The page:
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This article reviews scholarship of incorporating institutional objectives in academic courses and proposes a method to embed mission-critical competencies in a library instruction course. Few academic institutions focus their mission or core competencies on digital communication. LaGuardia Community College delineates three competencies in its mission: inquiry and problem solving, global learning, and integrative learning. Students exhibit command of these competencies in written, oral, or digital communication. The College defines the digital communication ability as successful collaboration and interaction using online tools, such as discussion boards, either to stage written exchange, or to capture video or oral discussions. Through participation in a campus initiative to align assignments with digital communication, the authors embedded this unique online ability in a credit-bearing library instruction course that focuses on information literacy. The updated midsemester examination prompts students to interact and critically evaluate contributions made by their peers in a guided online discussion. Specifically, students comment on another student’s annotated bibliography and determine whether their peers communicated an arguable claim and evidence to support it. To argue that digital communication strengthens information literacy skills, the authors completed a small case study.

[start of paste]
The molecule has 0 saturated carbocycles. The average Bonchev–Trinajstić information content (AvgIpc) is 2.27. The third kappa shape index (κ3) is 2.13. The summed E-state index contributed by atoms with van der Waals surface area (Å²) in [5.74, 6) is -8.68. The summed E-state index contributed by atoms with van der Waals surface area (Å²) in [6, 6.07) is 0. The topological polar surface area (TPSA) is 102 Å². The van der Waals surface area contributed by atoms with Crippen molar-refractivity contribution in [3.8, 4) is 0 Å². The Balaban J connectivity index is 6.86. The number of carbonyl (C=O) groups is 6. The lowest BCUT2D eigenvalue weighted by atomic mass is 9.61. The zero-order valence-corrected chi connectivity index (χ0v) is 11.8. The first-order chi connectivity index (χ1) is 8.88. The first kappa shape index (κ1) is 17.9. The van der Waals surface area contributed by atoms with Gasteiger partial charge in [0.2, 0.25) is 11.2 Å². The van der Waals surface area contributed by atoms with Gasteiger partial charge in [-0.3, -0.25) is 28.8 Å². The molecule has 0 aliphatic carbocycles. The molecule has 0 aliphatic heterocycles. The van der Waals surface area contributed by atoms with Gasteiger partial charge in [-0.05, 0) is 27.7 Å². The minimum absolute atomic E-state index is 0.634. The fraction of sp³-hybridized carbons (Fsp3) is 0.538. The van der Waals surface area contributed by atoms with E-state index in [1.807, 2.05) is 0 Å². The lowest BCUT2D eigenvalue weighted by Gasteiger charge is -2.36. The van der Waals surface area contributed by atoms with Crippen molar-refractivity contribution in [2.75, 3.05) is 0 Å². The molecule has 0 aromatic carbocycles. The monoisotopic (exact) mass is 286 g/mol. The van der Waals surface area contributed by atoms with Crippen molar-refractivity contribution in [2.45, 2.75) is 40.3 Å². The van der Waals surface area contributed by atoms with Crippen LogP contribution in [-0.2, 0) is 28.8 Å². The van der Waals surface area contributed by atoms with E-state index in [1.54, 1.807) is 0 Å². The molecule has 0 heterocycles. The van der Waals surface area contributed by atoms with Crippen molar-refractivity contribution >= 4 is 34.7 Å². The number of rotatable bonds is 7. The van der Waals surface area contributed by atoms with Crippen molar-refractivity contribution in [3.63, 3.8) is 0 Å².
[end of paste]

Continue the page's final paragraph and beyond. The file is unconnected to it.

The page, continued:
This work was originally published in the New Review of Academic Librarianship, available at



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